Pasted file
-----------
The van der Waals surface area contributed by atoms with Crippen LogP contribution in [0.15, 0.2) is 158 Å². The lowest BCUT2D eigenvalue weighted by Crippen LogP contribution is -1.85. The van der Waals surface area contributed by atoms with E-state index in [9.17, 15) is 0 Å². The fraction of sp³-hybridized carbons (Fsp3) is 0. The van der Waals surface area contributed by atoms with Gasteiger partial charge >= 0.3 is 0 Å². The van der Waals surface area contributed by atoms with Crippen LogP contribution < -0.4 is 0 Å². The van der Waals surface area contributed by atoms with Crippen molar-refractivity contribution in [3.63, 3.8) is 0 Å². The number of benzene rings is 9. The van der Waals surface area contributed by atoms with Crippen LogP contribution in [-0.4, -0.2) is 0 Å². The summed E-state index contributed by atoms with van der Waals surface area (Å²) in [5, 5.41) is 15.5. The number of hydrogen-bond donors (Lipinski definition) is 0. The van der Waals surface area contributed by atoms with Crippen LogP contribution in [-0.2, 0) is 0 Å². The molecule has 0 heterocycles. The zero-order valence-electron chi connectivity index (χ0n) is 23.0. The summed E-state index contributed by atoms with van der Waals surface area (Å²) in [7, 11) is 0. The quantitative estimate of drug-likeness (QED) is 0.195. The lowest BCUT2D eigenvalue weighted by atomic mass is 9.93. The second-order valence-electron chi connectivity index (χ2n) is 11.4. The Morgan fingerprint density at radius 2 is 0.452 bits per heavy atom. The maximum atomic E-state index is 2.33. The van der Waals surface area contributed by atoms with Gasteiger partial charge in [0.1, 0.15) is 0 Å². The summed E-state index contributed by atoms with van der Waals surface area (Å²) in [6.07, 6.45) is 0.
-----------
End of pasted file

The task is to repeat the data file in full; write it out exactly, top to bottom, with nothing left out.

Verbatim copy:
The van der Waals surface area contributed by atoms with Crippen LogP contribution in [0.15, 0.2) is 158 Å². The lowest BCUT2D eigenvalue weighted by Crippen LogP contribution is -1.85. The van der Waals surface area contributed by atoms with E-state index in [9.17, 15) is 0 Å². The fraction of sp³-hybridized carbons (Fsp3) is 0. The van der Waals surface area contributed by atoms with Gasteiger partial charge >= 0.3 is 0 Å². The van der Waals surface area contributed by atoms with Crippen LogP contribution < -0.4 is 0 Å². The van der Waals surface area contributed by atoms with Crippen molar-refractivity contribution in [3.63, 3.8) is 0 Å². The number of benzene rings is 9. The van der Waals surface area contributed by atoms with Crippen LogP contribution in [-0.4, -0.2) is 0 Å². The summed E-state index contributed by atoms with van der Waals surface area (Å²) in [5, 5.41) is 15.5. The number of hydrogen-bond donors (Lipinski definition) is 0. The van der Waals surface area contributed by atoms with Crippen LogP contribution in [-0.2, 0) is 0 Å². The molecule has 0 heterocycles. The zero-order valence-electron chi connectivity index (χ0n) is 23.0. The summed E-state index contributed by atoms with van der Waals surface area (Å²) in [7, 11) is 0. The quantitative estimate of drug-likeness (QED) is 0.195. The lowest BCUT2D eigenvalue weighted by atomic mass is 9.93. The second-order valence-electron chi connectivity index (χ2n) is 11.4. The Morgan fingerprint density at radius 2 is 0.452 bits per heavy atom. The maximum atomic E-state index is 2.33. The van der Waals surface area contributed by atoms with Gasteiger partial charge in [0.1, 0.15) is 0 Å². The summed E-state index contributed by atoms with van der Waals surface area (Å²) in [6.07, 6.45) is 0.